PANDAAS is a community effort to develop Data Analysis as a Service for the Photon and Neutron communities. The needs and objectives are defined in the text below.


The latest actions are :



Over the last years the sources (photons and neutrons), beamline instrumentation and especially detectors have been dramatically improved. Detectors capable of hundreds and even thousands of
images per second with readout data rates exceeding a Gigabyte per second per detector are enabling previously unimaginable experiments. The consequence of this is what is known as the data deluge. The
ESFRI roadmap projects in PaNDaaS are in the forefront of this trend where a single experimental session can generate tens of Terabytes of data and in the near future hundreds of Terabytes 3 . With tens
of experiments running simultaneously at each RI this poses a major challenge. This issue to be solved can be more challenging than the ones faced by the LHC due to the number of detectors and their
combined data rates for a single site. Interacting with such data sets is becoming a major bottleneck for scientists using the RIs because:

  1. Data are too big to transfer - it is increasingly difficult to take data away due to their size
  2. Big data need big compute resources – data reduction of big data requires access to HPC
  3. Data analysis constitutes a barrier – data reduction and analysis can be a blocking issue for new users
  4. Experiments need feedback from online data analysis – providing feedback about the quality of of raw data will considerably improve the efficiency and quality of experiments


PaNDaaS proposes to solve the above problems by keeping raw data at the RIs and combining the expertise and resources of all participants of the consortium to solve the IT and data analysis problems.
The consortium will implement a reference architecture which will provide a cloud-like platform for data analysis. Each RI will roll out the reference implementation and install and manage their private cloud. The private clouds will provide the resources to access the raw data at the facility and allow users remote access to browse, reduce and analyse their data. The ultimate goal is to provide Data Analysis as a Service (DaaS). In order to fulfil the mission of providing Data Analysis as a Service the RIs must expand capacities and services for data storage and computations so that data reduction and analysis can be done during and after the experiments. Failing to do so will inevitably lead to a decrease of scientific productivity of the RIs. The challenge of “big data” cannot be addressed by a single facility and therefore requires a concerted effort and a common approach, for the benefit of the participating RIs and especially for the scientific users of the RIs. The importance of “big data” challenges has been recognised by the participating organisations as a high priority issue to be addressed urgently. The PaNDaaS proposal has found wide endorsement by scientists in academia and industry in the quest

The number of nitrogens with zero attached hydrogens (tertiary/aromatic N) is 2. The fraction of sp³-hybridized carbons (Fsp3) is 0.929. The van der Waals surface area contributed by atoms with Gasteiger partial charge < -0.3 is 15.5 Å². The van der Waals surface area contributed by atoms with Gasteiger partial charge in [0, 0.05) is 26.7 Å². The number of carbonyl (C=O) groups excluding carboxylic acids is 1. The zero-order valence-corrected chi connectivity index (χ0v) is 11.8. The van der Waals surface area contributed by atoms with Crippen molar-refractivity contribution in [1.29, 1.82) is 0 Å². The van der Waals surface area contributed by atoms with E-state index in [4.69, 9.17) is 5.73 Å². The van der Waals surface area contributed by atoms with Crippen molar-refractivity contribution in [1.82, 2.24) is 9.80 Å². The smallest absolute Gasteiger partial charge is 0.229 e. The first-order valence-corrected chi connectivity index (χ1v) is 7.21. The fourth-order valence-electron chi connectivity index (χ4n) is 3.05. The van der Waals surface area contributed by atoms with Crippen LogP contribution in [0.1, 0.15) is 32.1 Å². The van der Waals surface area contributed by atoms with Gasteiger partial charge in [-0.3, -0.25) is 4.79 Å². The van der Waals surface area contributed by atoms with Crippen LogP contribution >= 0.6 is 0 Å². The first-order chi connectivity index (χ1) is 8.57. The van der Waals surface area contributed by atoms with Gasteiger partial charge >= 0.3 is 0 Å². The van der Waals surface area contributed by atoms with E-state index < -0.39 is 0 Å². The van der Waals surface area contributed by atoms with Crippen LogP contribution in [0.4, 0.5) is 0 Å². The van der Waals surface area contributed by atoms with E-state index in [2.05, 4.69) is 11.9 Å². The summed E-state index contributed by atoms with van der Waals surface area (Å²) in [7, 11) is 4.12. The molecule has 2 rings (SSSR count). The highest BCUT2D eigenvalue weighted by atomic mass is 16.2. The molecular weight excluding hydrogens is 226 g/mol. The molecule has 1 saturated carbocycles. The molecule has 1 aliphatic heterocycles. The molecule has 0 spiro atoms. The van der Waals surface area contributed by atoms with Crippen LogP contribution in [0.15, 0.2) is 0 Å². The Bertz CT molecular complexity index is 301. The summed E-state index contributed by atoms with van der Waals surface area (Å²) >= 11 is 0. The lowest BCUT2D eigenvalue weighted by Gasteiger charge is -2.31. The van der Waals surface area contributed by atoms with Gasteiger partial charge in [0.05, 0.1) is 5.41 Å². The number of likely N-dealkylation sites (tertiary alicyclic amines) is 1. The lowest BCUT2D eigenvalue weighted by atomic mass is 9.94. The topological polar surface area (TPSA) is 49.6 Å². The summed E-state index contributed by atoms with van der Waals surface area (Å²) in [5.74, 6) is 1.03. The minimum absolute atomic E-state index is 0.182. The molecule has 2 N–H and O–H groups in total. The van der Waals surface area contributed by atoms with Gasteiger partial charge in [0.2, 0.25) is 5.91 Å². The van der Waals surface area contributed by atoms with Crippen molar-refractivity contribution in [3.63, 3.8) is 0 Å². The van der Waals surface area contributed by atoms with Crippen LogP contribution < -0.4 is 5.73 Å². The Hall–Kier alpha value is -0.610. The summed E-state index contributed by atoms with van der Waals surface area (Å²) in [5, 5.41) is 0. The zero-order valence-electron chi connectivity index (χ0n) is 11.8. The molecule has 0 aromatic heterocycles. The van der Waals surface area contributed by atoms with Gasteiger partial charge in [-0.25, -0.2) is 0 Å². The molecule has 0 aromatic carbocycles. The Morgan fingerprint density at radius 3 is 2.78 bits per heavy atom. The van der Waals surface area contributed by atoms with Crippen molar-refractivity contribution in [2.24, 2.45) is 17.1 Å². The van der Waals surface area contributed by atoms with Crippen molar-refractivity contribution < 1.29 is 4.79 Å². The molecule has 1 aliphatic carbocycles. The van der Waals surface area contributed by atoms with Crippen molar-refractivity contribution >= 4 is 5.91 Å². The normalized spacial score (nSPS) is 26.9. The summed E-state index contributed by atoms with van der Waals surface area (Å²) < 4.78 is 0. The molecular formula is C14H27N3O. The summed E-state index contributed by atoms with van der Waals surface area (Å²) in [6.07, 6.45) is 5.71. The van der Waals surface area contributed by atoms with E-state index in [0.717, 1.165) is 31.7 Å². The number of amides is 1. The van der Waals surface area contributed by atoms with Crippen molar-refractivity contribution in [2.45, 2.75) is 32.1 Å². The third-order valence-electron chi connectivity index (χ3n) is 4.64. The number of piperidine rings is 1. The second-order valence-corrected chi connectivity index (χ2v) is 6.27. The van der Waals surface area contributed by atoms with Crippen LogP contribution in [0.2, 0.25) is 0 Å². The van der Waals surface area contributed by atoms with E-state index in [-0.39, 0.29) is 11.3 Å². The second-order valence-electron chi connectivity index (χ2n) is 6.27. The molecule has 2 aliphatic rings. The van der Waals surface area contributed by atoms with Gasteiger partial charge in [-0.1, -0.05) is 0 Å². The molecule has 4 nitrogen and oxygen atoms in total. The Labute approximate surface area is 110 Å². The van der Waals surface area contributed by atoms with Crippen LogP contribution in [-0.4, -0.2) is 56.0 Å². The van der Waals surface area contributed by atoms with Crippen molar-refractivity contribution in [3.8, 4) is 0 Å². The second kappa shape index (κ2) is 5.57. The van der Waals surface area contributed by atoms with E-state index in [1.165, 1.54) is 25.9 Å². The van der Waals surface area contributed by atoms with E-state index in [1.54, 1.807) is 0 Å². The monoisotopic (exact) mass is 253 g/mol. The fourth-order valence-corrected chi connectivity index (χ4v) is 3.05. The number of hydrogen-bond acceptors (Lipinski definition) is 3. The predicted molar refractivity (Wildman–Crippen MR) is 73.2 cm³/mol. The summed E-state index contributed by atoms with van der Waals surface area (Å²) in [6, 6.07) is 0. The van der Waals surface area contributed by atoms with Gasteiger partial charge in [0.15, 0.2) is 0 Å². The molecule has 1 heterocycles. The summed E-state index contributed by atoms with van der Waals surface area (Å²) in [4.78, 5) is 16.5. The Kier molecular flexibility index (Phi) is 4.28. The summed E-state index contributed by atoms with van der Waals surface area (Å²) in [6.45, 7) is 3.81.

to keep ahead of the data deluge.

Analytical facilities are used by scientists from many different scientific domains who are not necessarily experts in IT, nor in computing in general. The typical users are not used to nor equipped to manage or process large amounts of data. The scientific users of the RIs come from thousands of laboratories scattered over Europe and beyond and have frequently only limited network bandwidth and limited access to IT resources. This is a key difference with High Energy Physics, where a stable scientific community has learnt how to deal with complex computing issues and has access to HPC resources and optimised private network connectivity 4 . The users at RIs are experts in their own domain, e.g. life sciences, electronics alaeontology, environmental science etc., but are not experts in neutron or photon facilities or the techniques employed at these facilities. This is increasingly the case as such RIs are becoming routine tools in the European science programmes, used by a growing and broadening community. The time spent at the instrument is often simply too short to become familiar with the intricate data calibration, reduction and analysis procedures. It is the task of the in-house scientists to accompany the visiting scientists and guide them through the experiments. Unfortunately, this guidance is in general not pursued for the data reduction/analysis process, because this is not formally part of the services offered by the RIs. Many in-house cientists will on a best effort basis try to help the visiting scientists and therefore to increase the likelihood of a successful publication. It is commonly recognised now that there is a growing publication backlog on some experiments due to the difficulties users face with the data analysis. A well structured, integrated and efficient data processing environment, useable by non-experts, commonly deployed and serviced by the ESFRIs and European Photon and Neutron RIs, is therefore essential in overcoming this backlog.

Project funding

The PaNDaaS project was submitted to the H2020 call for proposals in 2014 but was not funded. The need for DaaS has not gone away in the PaN community instead it has got stronger with even bigger data sets.
The project has therefore been adapted and is going ahead with in-house resources of the different partners.